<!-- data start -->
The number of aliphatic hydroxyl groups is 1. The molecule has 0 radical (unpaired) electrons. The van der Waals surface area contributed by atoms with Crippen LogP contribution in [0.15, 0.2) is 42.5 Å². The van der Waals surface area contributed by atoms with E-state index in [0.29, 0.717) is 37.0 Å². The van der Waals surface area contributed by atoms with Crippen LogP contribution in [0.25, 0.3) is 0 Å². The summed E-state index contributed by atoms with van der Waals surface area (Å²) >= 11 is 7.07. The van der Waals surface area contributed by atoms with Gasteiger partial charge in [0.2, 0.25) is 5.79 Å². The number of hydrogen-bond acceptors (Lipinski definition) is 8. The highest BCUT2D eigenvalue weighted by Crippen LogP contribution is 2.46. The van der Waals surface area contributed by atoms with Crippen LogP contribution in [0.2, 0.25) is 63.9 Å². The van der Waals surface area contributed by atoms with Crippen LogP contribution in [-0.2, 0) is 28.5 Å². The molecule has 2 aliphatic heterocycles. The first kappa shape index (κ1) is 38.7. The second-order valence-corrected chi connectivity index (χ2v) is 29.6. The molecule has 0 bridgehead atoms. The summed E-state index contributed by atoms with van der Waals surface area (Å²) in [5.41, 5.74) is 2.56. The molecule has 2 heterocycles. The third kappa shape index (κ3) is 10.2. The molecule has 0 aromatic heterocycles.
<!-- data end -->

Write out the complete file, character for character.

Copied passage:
The number of aliphatic hydroxyl groups is 1. The molecule has 0 radical (unpaired) electrons. The van der Waals surface area contributed by atoms with Crippen LogP contribution in [0.15, 0.2) is 42.5 Å². The van der Waals surface area contributed by atoms with E-state index in [0.29, 0.717) is 37.0 Å². The van der Waals surface area contributed by atoms with Crippen LogP contribution in [0.25, 0.3) is 0 Å². The summed E-state index contributed by atoms with van der Waals surface area (Å²) >= 11 is 7.07. The van der Waals surface area contributed by atoms with Gasteiger partial charge in [0.2, 0.25) is 5.79 Å². The number of hydrogen-bond acceptors (Lipinski definition) is 8. The highest BCUT2D eigenvalue weighted by Crippen LogP contribution is 2.46. The van der Waals surface area contributed by atoms with Crippen LogP contribution in [0.2, 0.25) is 63.9 Å². The van der Waals surface area contributed by atoms with Crippen LogP contribution in [-0.2, 0) is 28.5 Å². The molecule has 2 aliphatic heterocycles. The first kappa shape index (κ1) is 38.7. The second-order valence-corrected chi connectivity index (χ2v) is 29.6. The molecule has 0 bridgehead atoms. The summed E-state index contributed by atoms with van der Waals surface area (Å²) in [5.41, 5.74) is 2.56. The molecule has 2 heterocycles. The third kappa shape index (κ3) is 10.2. The molecule has 0 aromatic heterocycles.